Vaccine could 'eradicate chlamydia in 20 years'
A vaccine against the sexually transmitted infection chlamydia could wipe out the disease even if the vaccine is not perfect at protecting against infection, according to Australian researchers.
According to a paper presented at the Australasian Sexual Health Conference in Perth, the researchers predict that a 100 per cent effective chlamydia vaccine could eradicate the infection within 15-20 years.
Using data on the prevalence of chlamydia, how it is spread, and the sexual behaviour patterns of a typical heterosexual community, Dr Richard Gray and colleagues were able to create a model that they then used to predict how different styles of vaccine might work.
They add that a less protective vaccine, which makes a person less infectious or shortens the duration of the disease, could still have a dramatic effect on infection rates.
The model also examined the effect of vaccinating just women, or both men and women.
"We found that if you concentrate vaccination on women then you do get more benefit in terms of complications from chlamydia and [reduction in] the number of cases," said Dr Gray, an applied mathematician at the National Centre in HIV Epidemiology and Clinical Research at the University of New South Wales.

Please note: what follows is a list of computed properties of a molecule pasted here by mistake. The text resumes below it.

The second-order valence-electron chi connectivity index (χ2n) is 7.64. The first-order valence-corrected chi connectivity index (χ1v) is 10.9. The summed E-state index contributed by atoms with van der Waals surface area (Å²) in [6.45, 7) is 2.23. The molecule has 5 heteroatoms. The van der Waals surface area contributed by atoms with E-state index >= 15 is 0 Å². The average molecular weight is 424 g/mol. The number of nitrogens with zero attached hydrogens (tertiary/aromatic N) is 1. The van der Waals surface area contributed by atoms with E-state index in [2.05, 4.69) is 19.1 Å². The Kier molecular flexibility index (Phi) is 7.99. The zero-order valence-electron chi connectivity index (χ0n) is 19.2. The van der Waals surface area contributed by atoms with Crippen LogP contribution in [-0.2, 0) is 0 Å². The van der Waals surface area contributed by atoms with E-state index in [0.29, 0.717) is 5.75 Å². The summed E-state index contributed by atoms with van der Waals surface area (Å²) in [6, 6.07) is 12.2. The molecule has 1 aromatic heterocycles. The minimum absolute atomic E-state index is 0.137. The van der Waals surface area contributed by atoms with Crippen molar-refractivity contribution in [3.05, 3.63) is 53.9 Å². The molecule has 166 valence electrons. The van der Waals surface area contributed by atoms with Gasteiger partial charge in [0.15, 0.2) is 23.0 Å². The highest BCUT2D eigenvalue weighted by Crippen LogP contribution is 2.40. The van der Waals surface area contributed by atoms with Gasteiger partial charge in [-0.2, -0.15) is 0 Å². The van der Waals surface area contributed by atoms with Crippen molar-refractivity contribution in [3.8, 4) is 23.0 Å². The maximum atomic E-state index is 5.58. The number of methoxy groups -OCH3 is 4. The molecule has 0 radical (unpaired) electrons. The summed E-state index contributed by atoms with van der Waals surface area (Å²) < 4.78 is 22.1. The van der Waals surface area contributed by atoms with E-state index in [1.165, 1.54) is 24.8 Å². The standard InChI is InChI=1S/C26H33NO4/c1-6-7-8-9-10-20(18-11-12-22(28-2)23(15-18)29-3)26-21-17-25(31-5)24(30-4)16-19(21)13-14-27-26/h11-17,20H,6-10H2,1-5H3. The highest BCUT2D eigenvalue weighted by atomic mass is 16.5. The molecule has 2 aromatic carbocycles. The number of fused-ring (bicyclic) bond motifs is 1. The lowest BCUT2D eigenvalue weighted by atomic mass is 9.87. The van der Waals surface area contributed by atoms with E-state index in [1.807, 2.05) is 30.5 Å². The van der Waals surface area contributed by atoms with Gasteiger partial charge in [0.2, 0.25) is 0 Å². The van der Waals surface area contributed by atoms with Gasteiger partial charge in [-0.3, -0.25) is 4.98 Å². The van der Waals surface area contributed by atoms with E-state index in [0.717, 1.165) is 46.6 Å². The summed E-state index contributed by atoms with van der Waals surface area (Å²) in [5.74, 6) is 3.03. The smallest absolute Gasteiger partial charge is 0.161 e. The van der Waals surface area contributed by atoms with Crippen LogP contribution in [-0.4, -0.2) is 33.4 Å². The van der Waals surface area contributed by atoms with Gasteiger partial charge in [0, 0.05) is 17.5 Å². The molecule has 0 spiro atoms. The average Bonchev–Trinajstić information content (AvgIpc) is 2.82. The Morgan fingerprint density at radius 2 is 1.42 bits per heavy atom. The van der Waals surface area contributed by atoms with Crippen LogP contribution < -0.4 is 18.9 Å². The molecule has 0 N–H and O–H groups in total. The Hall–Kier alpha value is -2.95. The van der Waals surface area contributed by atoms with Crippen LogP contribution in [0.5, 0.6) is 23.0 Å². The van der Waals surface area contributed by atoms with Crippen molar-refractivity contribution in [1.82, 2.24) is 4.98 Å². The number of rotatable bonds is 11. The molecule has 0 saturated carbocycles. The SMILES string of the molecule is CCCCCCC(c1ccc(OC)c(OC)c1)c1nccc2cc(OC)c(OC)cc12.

"But if at all possible, we should also vaccinate men as well as women because it also has an indirect protective effect."
Reversing the trend
Chlamydia is the most frequently reported sexually transmitted infection in Australia, and infection rates have skyrocketed from around 9,000 cases in 1997 to more than 52,000 cases last year.
It can lead to pelvic inflammatory disease in women and is associated with an increased risk of infertility, ectopic pregnancy and chronic pelvic pain.
Dr David Wilson, a co-author of the study and head of mathematical modelling of infectious disease at the centre, says there is currently no chlamydia vaccine available, and nor has one yet been tested in humans.
However, there are a number of candidates being tested in animals, one of which is being researched at the Queensland University of Technology.
Another option for tackling the rising number of chlamydia cases would be screening programs, but this is complicated by the fact that up to 80 per cent of infected people are asymptomatic - show no symptoms.
While Dr Wilson stressed that screening was still an essential part of a public health strategy for chlamydia, the fact that people who are diagnosed and treated can still get reinfected meant a vaccine was the only option for the long-term.